More Than a Game: What Does a Super Bowl Mean to Philadelphia?

Matt DiSanto, Staff Writer

The 2017 Philadelphia Eagles are Super Bowl Champions.

It’s hard to believe, I know, but they took down Tom Brady, Bill Belichick, and the Patriots on the nation’s biggest stage in a dramatic 41-33 victory on February 4th, 2018.

Super Bowl MVP Nick Foles threw for over 370 yards and three touchdowns and outdueled a terrifying stat line from Tom Brady, who threw for 505 yards and three scores himself. Foles also caught a perfectly thrown touchdown via Trey Burton in a trick play, dubbed the “Philly Special”, that will go down as one of the gustiest play calls in Super Bowl history.

Head Coach Doug Pederson lead the Birds to their first Super Bowl victory with aggressive-yet-brilliant play calling that kept the Patriots on their toes for much of the game. Pederson successfully went for it on fourth down twice in the game, including the Philly Special, which helped to extend their drives and keep the momentum on the Eagles’ side.

While the Eagles’ Super Bowl victory will certainly go down in history as possibly the greatest moment in Philly sports history, it means more than just having a shiny Lombardi trophy in the locker room.

First and foremost, this team really was the underdog all year. Before the season started, every analyst on ESPN, Fox Sports, and NFL Network was constantly questioning Pederson’s coaching ability and the team’s strengths.

“The Eagles won’t make the playoffs”, they said. “The Eagles won’t win the division”, they said. “The Eagles can’t go far without Wentz,” they said. “The Eagles won’t win a playoff game”, they said. “The Eagles won’t beat the Vikings”, they said. “The Eagles won’t beat Tom Brady”, they said.

While they doubted, we listened. And while the media kept talking about how they couldn’t, the Eagles kept proving that they could. Nobody noticed this more than veteran center Jason Kelce.

In an enthusiastic speech during their parade festivities, Kelce reminded everyone that this team was made up of underdogs, filled with players that teams didn’t want or didn’t believe in. Many players were drafted in the back half of the draft or simply weren’t drafted at all. Some were told that they didn’t have it anymore, while others were let go by their previous teams.

Everybody told them that they weren’t good enough, that they were too old or too slow or simply didn’t have it anymore. This team came together to shock the world, prove the league wrong, and win this city their first football championship since 1960.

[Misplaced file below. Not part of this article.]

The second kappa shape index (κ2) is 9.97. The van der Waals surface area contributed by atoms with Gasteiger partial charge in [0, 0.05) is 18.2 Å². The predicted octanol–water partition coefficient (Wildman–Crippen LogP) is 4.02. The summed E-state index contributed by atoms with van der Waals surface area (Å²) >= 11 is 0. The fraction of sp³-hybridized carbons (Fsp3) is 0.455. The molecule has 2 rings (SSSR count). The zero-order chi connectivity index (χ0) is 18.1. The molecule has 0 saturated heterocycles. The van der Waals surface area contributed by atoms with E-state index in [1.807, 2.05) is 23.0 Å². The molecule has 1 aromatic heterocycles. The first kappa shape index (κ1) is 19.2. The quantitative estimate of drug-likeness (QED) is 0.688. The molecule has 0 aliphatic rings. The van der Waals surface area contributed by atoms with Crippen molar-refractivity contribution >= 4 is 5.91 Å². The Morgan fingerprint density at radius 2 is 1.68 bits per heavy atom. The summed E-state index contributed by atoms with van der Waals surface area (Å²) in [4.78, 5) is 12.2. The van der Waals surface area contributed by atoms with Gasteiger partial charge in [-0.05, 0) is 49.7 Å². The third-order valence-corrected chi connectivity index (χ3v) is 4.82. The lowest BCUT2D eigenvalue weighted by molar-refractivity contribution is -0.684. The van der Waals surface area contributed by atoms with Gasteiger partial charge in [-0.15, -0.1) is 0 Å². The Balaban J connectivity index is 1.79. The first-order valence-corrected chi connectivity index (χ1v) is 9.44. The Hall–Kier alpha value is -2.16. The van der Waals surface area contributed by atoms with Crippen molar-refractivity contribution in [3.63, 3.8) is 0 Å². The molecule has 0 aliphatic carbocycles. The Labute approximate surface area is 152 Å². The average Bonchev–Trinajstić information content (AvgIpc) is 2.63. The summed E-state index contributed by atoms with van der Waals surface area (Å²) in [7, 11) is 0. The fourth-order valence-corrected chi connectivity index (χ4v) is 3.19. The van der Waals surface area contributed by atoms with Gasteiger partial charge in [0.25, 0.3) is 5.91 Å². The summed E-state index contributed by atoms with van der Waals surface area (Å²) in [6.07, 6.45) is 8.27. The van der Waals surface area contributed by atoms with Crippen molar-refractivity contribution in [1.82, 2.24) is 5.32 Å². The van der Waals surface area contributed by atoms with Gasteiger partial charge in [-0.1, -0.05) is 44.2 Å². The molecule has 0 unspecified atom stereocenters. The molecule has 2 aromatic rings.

Without any doubt, this championship means the most to Philadelphia’s fans. These people have waited tirelessly for generations, longing for a Lombardi and a parade down Broad Street. Luckily, that’s exactly what they got.

Over three and a half million people took over Philadelphia for the Eagles’ championship parade, coming in droves to witness history being made. Thousands upon thousands of fans came together for a common cause, celebrating and living life to the fullest for just one afternoon. Street lights were climbed, a trophy was raised, and Eagles chants could be heard in every direction.

The passion of fans is about more than just football, though. The Eagles mean so much to Philadelphia families. Going to games and following the team is a lifestyle of its own. I can’t tell you how many copies of the Daily News I saw laid down at the graves of loved ones following the Eagles’ win. Heck, I even saw multiple people on social media scattering their loved one’s ashes at the parade on Thursday.

The bottom line is, these are simply the best fans in the NFL. Passionate, charismatic, and intense, Eagles fans finally got what they deserved through the Eagles first Super Bowl victory.

This victory wasn’t just for the team. It was for the city of Philadelphia. It was for the countless fans who woke up every day for 52 years without a Super Bowl championship. One of the biggest football fans in the nation finally got what it deserved, and the fans couldn’t be any happier.

The best part is, this is likely only the beginning. Carson Wentz is one of the fiercest competitors in the game, and he certainly wants to win a Lombardi for himself. The entire Eagles roster is locked and loaded, with most players signed through the 2020 season, and they certainly want to turn this victory into a dynasty.

Like Doug Pederson said at the parade on Thursday, this is going to be the new norm. This isn’t going to be Philadelphia’s last celebration on Broad Street. This Eagles team is going to come back next year better than ever.

“You won’t repeat as champions”, they said. We’ll see about that.